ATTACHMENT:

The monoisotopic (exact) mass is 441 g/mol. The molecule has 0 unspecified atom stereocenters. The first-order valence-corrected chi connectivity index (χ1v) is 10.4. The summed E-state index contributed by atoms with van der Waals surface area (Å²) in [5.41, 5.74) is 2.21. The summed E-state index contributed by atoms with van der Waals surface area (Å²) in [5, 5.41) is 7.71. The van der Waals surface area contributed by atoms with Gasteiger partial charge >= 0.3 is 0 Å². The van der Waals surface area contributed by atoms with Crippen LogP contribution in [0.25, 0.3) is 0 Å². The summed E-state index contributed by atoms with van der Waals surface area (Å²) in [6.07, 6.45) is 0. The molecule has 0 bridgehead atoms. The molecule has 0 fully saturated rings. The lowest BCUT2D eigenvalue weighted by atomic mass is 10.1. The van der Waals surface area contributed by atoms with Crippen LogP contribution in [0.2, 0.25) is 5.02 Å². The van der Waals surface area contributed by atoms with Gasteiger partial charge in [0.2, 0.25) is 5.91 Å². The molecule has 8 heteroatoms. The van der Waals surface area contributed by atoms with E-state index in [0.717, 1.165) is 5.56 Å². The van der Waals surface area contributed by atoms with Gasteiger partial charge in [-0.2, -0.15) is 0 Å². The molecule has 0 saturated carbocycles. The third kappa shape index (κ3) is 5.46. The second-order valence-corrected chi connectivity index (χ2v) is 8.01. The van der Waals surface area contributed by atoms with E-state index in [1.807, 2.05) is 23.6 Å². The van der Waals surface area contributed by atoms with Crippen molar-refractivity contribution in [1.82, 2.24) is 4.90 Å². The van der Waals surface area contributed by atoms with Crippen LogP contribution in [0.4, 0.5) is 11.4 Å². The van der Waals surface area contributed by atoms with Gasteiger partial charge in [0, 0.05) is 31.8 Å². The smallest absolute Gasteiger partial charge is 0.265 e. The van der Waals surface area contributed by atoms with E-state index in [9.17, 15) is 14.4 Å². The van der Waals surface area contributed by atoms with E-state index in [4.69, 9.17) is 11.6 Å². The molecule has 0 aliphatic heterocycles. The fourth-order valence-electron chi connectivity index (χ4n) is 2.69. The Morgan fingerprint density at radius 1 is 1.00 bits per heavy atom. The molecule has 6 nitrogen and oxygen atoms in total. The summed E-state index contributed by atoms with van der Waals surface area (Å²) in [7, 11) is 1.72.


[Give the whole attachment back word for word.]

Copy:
The monoisotopic (exact) mass is 441 g/mol. The molecule has 0 unspecified atom stereocenters. The first-order valence-corrected chi connectivity index (χ1v) is 10.4. The summed E-state index contributed by atoms with van der Waals surface area (Å²) in [5.41, 5.74) is 2.21. The summed E-state index contributed by atoms with van der Waals surface area (Å²) in [5, 5.41) is 7.71. The van der Waals surface area contributed by atoms with Gasteiger partial charge >= 0.3 is 0 Å². The van der Waals surface area contributed by atoms with Crippen LogP contribution in [0.25, 0.3) is 0 Å². The summed E-state index contributed by atoms with van der Waals surface area (Å²) in [6.07, 6.45) is 0. The molecule has 0 bridgehead atoms. The molecule has 0 fully saturated rings. The lowest BCUT2D eigenvalue weighted by atomic mass is 10.1. The van der Waals surface area contributed by atoms with Crippen LogP contribution in [0.2, 0.25) is 5.02 Å². The van der Waals surface area contributed by atoms with Gasteiger partial charge in [0.2, 0.25) is 5.91 Å². The molecule has 8 heteroatoms. The van der Waals surface area contributed by atoms with E-state index in [0.717, 1.165) is 5.56 Å². The van der Waals surface area contributed by atoms with Gasteiger partial charge in [-0.2, -0.15) is 0 Å². The molecule has 0 saturated carbocycles. The third kappa shape index (κ3) is 5.46. The second-order valence-corrected chi connectivity index (χ2v) is 8.01. The van der Waals surface area contributed by atoms with E-state index in [1.807, 2.05) is 23.6 Å². The van der Waals surface area contributed by atoms with Crippen molar-refractivity contribution in [1.82, 2.24) is 4.90 Å². The van der Waals surface area contributed by atoms with Crippen LogP contribution in [0.4, 0.5) is 11.4 Å². The van der Waals surface area contributed by atoms with Gasteiger partial charge in [0, 0.05) is 31.8 Å². The smallest absolute Gasteiger partial charge is 0.265 e. The van der Waals surface area contributed by atoms with E-state index in [9.17, 15) is 14.4 Å². The van der Waals surface area contributed by atoms with E-state index in [4.69, 9.17) is 11.6 Å². The molecule has 0 aliphatic heterocycles. The fourth-order valence-electron chi connectivity index (χ4n) is 2.69. The Morgan fingerprint density at radius 1 is 1.00 bits per heavy atom. The molecule has 6 nitrogen and oxygen atoms in total. The summed E-state index contributed by atoms with van der Waals surface area (Å²) in [7, 11) is 1.72.